Allows a Prescriber to Request a Patient’s Medication History from a State Prescription Drug Monitoring Program (PDMP)

Printer Friendly, PDF & Email
Type Standard / Implementation Specification Standards Process Maturity Implementation Maturity Adoption Level Federally required Cost Test Tool Availability
Standard
Final
Production
Rating 2
No
$
Yes
Standard
Final
Pilot
Rating 1
No
$
Yes
Emerging Standard
Balloted Draft
Pilot
Feedback Requested
No
$
No
Emerging Implementation Specification
Balloted Draft
Pilot
Feedback Requested
No
Free
Yes
Emerging Implementation Specification
Final
Feedback requested
Feedback Requested
No
Free
Yes
Limitations, Dependencies, and Preconditions for Consideration
Applicable Security Patterns for Consideration
  • The following transactions need to be implemented for interoperability purposes:
    • RxHistoryRequest: a request from a prescriber for a list of medications that have been prescribed, dispensed, claimed or indicated (OTCs) by a patient to a state Prescription Drug Monitoring Program (PDMP).
      • This patient-specific transaction supplies enough information to uniquely identify the patient
    • RxHistoryResponse: a response from a PDMP to an RxHistoryRequest containing a patient’s medication history; includes the medications that were dispensed or obtained within a certain timeframe, optionally including the prescriber that prescribed it
      • PDMP must evaluate the Consent for accurate reporting
      • Returns with loops of Medication, HistorySource (pharmacy), Prescriber, Pharmacy, and Patient elements
      • HistorySource and FillNumber elements are included, when appropriate, so prescribers are able to de-duplicate records from multiple sources that reflect the same medication dispensing, and to help determine patient compliance with a prescription
        • Helps the prescriber determine if follow-up contact is required regarding the medication records
  • RxHistoryRequest and RxHistoryResponse may be sent directly or through an intermediary
  • Both the prescriber and the Prescription Monitoring Drug Program (PDMP) must have their systems configured for the transaction in order to facilitate successful exchange, including the ability to send or receive status, or error transactions.
  • The HL7 FHIR Implementation Guide: US Meds STU2 includes US Meds Prescription Drug Monitoring Program (PDMP) mapping.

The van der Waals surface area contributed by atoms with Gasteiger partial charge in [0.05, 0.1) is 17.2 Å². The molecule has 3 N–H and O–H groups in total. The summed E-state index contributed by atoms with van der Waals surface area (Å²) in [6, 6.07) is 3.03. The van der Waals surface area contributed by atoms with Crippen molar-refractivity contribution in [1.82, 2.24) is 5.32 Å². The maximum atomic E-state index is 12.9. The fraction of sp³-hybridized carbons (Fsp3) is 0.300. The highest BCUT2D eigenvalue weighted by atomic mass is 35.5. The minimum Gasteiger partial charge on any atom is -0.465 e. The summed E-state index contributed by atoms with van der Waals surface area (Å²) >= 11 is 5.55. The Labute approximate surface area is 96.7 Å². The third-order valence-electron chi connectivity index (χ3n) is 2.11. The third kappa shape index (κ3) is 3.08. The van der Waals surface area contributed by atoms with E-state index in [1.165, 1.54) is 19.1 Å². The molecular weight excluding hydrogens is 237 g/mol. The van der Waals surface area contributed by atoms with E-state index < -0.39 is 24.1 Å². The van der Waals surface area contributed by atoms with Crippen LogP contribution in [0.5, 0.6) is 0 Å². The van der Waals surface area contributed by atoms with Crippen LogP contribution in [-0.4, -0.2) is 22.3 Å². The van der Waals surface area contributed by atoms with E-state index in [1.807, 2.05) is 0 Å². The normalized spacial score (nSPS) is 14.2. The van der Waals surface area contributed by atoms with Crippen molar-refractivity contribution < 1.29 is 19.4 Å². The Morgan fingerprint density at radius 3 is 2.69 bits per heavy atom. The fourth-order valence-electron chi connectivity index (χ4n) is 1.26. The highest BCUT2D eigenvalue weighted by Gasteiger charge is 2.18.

• SMART on FHIR defines a mechanism for interoperable “SMART Apps” that can be plugged in to EHRs and other Health IT systems. Each SMART App can expose a user interaction, and can access data in the underlying system.  This presents a powerful way to extend EHR capabilities via “pluggable” app functionality. Dozens of SMART apps are available, including apps for medication management, pain management, and PDMP-EHR integration, with more expected in the future. These apps serve many different clinical needs, yet they all use the same underlying FHIR-based API functionality.
  • When using the SMART on FHIR model, the authentication model uses OAuth2. Except for "Secure Communication", the security patterns listed do not apply.
  • See NCPDP projects in the Interoperability Proving Ground
  • Secure Communication – create a secure channel for client-to- server and server-to-server communication.
  • Secure Message Router – securely route and enforce policy on inbound and outbound messages without interruption of delivery.
  • Authentication Enforcer – centralized authentication processes.
  • Authorization Enforcer – specifies access control policies.
  • Credential Tokenizer – encapsulate credentials as a security token for reuse  (e.g.,  – SAML, Kerberos).
  • Assertion Builder – define processing logic for identity, authorization and attribute statements.
  • User Role – identifies the role asserted by the individual initiating the transaction.
  • Purpose of Use - Identifies the purpose for the transaction.

Comment

PDMP Medication History using NCPDP SRIPT v10.6